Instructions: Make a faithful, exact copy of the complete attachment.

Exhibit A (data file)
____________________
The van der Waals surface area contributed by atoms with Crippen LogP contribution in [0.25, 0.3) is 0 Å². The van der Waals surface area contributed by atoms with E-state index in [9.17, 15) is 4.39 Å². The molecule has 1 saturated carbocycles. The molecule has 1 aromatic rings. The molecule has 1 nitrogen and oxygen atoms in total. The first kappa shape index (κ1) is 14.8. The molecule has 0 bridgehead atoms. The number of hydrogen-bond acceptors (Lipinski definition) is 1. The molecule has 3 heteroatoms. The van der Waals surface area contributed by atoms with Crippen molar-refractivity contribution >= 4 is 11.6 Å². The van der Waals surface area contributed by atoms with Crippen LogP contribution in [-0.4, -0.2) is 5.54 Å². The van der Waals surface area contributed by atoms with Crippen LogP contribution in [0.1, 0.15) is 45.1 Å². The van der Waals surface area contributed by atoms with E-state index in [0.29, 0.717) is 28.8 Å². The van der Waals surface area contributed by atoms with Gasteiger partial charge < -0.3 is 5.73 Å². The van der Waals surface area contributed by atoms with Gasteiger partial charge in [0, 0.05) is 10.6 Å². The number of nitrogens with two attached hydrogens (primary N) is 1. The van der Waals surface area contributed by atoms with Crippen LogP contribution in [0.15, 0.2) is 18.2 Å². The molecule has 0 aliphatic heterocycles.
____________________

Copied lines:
The van der Waals surface area contributed by atoms with Crippen LogP contribution in [0.25, 0.3) is 0 Å². The van der Waals surface area contributed by atoms with E-state index in [9.17, 15) is 4.39 Å². The molecule has 1 saturated carbocycles. The molecule has 1 aromatic rings. The molecule has 1 nitrogen and oxygen atoms in total. The first kappa shape index (κ1) is 14.8. The molecule has 0 bridgehead atoms. The number of hydrogen-bond acceptors (Lipinski definition) is 1. The molecule has 3 heteroatoms. The van der Waals surface area contributed by atoms with Crippen molar-refractivity contribution >= 4 is 11.6 Å². The van der Waals surface area contributed by atoms with Crippen LogP contribution in [-0.4, -0.2) is 5.54 Å². The van der Waals surface area contributed by atoms with Crippen LogP contribution in [0.1, 0.15) is 45.1 Å². The van der Waals surface area contributed by atoms with E-state index in [0.29, 0.717) is 28.8 Å². The van der Waals surface area contributed by atoms with Gasteiger partial charge < -0.3 is 5.73 Å². The van der Waals surface area contributed by atoms with Gasteiger partial charge in [0, 0.05) is 10.6 Å². The number of nitrogens with two attached hydrogens (primary N) is 1. The van der Waals surface area contributed by atoms with Crippen LogP contribution in [0.15, 0.2) is 18.2 Å². The molecule has 0 aliphatic heterocycles.